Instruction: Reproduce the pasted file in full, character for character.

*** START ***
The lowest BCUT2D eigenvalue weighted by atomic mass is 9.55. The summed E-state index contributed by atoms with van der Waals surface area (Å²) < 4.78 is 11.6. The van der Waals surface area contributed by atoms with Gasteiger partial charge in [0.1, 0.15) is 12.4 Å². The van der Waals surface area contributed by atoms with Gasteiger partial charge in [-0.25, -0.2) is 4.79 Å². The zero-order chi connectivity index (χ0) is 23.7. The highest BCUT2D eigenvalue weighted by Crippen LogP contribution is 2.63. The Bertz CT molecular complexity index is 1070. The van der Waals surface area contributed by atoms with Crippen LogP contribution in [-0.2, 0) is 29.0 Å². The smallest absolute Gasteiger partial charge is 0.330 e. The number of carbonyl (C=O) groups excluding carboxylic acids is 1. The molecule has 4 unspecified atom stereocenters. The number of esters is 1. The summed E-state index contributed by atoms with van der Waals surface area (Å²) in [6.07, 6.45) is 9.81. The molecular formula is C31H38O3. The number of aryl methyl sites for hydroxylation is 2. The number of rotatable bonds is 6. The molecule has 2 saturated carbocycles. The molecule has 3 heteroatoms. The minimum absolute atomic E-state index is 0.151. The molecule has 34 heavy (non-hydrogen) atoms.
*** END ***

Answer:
The lowest BCUT2D eigenvalue weighted by atomic mass is 9.55. The summed E-state index contributed by atoms with van der Waals surface area (Å²) < 4.78 is 11.6. The van der Waals surface area contributed by atoms with Gasteiger partial charge in [0.1, 0.15) is 12.4 Å². The van der Waals surface area contributed by atoms with Gasteiger partial charge in [-0.25, -0.2) is 4.79 Å². The zero-order chi connectivity index (χ0) is 23.7. The highest BCUT2D eigenvalue weighted by Crippen LogP contribution is 2.63. The Bertz CT molecular complexity index is 1070. The van der Waals surface area contributed by atoms with Crippen LogP contribution in [-0.2, 0) is 29.0 Å². The smallest absolute Gasteiger partial charge is 0.330 e. The number of carbonyl (C=O) groups excluding carboxylic acids is 1. The molecule has 4 unspecified atom stereocenters. The number of esters is 1. The summed E-state index contributed by atoms with van der Waals surface area (Å²) in [6.07, 6.45) is 9.81. The molecular formula is C31H38O3. The number of aryl methyl sites for hydroxylation is 2. The number of rotatable bonds is 6. The molecule has 2 saturated carbocycles. The molecule has 3 heteroatoms. The minimum absolute atomic E-state index is 0.151. The molecule has 34 heavy (non-hydrogen) atoms.